Festival Marvin is known for booking a diverse bill every year, one that often features legendary bands alongside the obscure, as well as Mexican, Latin American, U.S.-based, and European artists. Marvin always hosts events in smaller venues, where artist-to-fan interactions are key and musical catharsis is more intense than in the typical outdoor festival setting. The energy at this year’s edition, which took place this past weekend, was no different.
The three-day fest is sprawling, taking place across two Mexico City neighborhoods, which means travel isn’t always easy. Festival grounds are split between venues like Salón Pata Negra and Salón Covadonga, which is an almost two-kilometer walk (thankfully there were vans and shuttle buses to transport attendees). Missing some key performances was inevitable, but despite the volume of events, a solid lineup meant there was a chance you were bound to catch a good performance no matter what.
Festival Marvin has an egalitarian quality to its bill, which means big names like Adán Jodorowsky, Los Blenders, Salón Acapulco, Los Viejos, Kristin Kontrol, and No Age opened stages and venues early in the day. It’s no surprise, then, that Coachella-approved artists like Mint Field played on the same stage or at the same same time as reunited garage rockers Nos Llamamos or fast-rising rapper Mcklopedia. There were noteworthy sets from acts such as garage rockers Viv & The Sects, hip-hop trio M3V, folk newcomer Negrø and and post-mariachi upstart Dani Bander. Some stages were popping all day long, like the aforementioned Pata Negra, which hosted a non-stop turn up closed out by up-and-comer P.FLXWS and scene champion Eptos Uno.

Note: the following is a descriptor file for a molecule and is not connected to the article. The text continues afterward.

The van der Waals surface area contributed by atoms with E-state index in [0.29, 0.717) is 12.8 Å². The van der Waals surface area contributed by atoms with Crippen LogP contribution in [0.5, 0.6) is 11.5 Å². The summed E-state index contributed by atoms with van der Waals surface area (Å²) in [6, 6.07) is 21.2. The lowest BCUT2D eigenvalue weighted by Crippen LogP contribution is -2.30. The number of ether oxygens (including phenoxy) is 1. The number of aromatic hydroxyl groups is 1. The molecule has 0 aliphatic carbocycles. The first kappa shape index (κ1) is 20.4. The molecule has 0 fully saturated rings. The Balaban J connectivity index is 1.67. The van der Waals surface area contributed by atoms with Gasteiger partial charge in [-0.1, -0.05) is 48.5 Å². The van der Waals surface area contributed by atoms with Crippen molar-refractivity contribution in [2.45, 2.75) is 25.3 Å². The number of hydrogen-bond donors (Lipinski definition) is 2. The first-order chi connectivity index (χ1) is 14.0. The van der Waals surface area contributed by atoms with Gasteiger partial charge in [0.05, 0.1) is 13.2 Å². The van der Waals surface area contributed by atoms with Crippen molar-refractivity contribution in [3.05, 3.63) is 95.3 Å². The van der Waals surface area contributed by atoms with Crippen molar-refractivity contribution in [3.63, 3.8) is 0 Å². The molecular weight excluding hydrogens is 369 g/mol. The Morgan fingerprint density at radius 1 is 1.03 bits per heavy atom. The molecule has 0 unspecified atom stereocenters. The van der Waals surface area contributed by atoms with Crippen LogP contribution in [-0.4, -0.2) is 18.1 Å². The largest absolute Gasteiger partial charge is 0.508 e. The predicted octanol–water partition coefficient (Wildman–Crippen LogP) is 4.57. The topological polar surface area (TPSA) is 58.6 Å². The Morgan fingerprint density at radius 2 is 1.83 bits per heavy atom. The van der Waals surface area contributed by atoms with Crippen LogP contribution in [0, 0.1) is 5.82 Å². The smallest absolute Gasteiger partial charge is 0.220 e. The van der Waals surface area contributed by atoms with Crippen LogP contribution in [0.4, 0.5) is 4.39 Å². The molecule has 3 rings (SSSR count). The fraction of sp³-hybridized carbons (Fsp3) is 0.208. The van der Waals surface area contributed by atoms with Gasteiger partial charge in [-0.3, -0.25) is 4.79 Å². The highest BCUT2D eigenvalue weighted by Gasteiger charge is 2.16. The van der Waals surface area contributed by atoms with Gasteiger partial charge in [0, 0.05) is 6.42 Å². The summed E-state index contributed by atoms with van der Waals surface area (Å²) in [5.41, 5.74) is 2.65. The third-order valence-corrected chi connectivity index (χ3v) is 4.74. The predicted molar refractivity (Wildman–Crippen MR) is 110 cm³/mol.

Although each show had its fair share of audiences giving their all to each performer, the response a few acts generated had a special lightning-in-a-bottle quality. When rockers La Vida Boheme took the stage, several groups in the crowd at Parque España held Venezuelan flags high, waving them as they pogoed to the band’s high-octane riffs. It was a welcome display of resistance and solidarity, as the country is experiencing one of its toughest periods of political instability yet. As people awaited eagerly to watch cult band Television, the crowd roared along to even the least catchy numbers, and collapsed as guitar solos surged ecstatically. Audiences let out primal screams of freedom and angst with hardcore act Touché Amore, and later, Joliette inspired people to shout along and become one with them.
There was much to experience at Festival Marvin, and witnessing rock legends alongside newer bands proved that there’s still plenty to be discovered for music fans of all backgrounds.